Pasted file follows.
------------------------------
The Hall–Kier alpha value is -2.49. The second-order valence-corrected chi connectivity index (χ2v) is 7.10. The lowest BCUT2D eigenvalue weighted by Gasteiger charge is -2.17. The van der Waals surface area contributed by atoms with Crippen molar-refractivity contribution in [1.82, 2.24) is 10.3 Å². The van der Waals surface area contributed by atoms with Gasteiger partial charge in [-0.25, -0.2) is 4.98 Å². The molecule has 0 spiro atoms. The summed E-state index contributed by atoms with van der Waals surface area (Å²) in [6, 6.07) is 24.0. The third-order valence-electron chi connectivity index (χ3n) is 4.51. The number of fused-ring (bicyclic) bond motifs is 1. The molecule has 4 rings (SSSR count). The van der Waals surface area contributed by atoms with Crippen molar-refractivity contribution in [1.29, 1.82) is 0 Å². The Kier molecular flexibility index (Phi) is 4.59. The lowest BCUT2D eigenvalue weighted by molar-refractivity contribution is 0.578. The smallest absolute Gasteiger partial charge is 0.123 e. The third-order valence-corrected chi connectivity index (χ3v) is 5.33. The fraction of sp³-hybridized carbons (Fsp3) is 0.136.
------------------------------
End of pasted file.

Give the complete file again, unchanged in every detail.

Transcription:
The Hall–Kier alpha value is -2.49. The second-order valence-corrected chi connectivity index (χ2v) is 7.10. The lowest BCUT2D eigenvalue weighted by Gasteiger charge is -2.17. The van der Waals surface area contributed by atoms with Crippen molar-refractivity contribution in [1.82, 2.24) is 10.3 Å². The van der Waals surface area contributed by atoms with Gasteiger partial charge in [-0.25, -0.2) is 4.98 Å². The molecule has 0 spiro atoms. The summed E-state index contributed by atoms with van der Waals surface area (Å²) in [6, 6.07) is 24.0. The third-order valence-electron chi connectivity index (χ3n) is 4.51. The number of fused-ring (bicyclic) bond motifs is 1. The molecule has 4 rings (SSSR count). The van der Waals surface area contributed by atoms with Crippen molar-refractivity contribution in [1.29, 1.82) is 0 Å². The Kier molecular flexibility index (Phi) is 4.59. The lowest BCUT2D eigenvalue weighted by molar-refractivity contribution is 0.578. The smallest absolute Gasteiger partial charge is 0.123 e. The third-order valence-corrected chi connectivity index (χ3v) is 5.33. The fraction of sp³-hybridized carbons (Fsp3) is 0.136.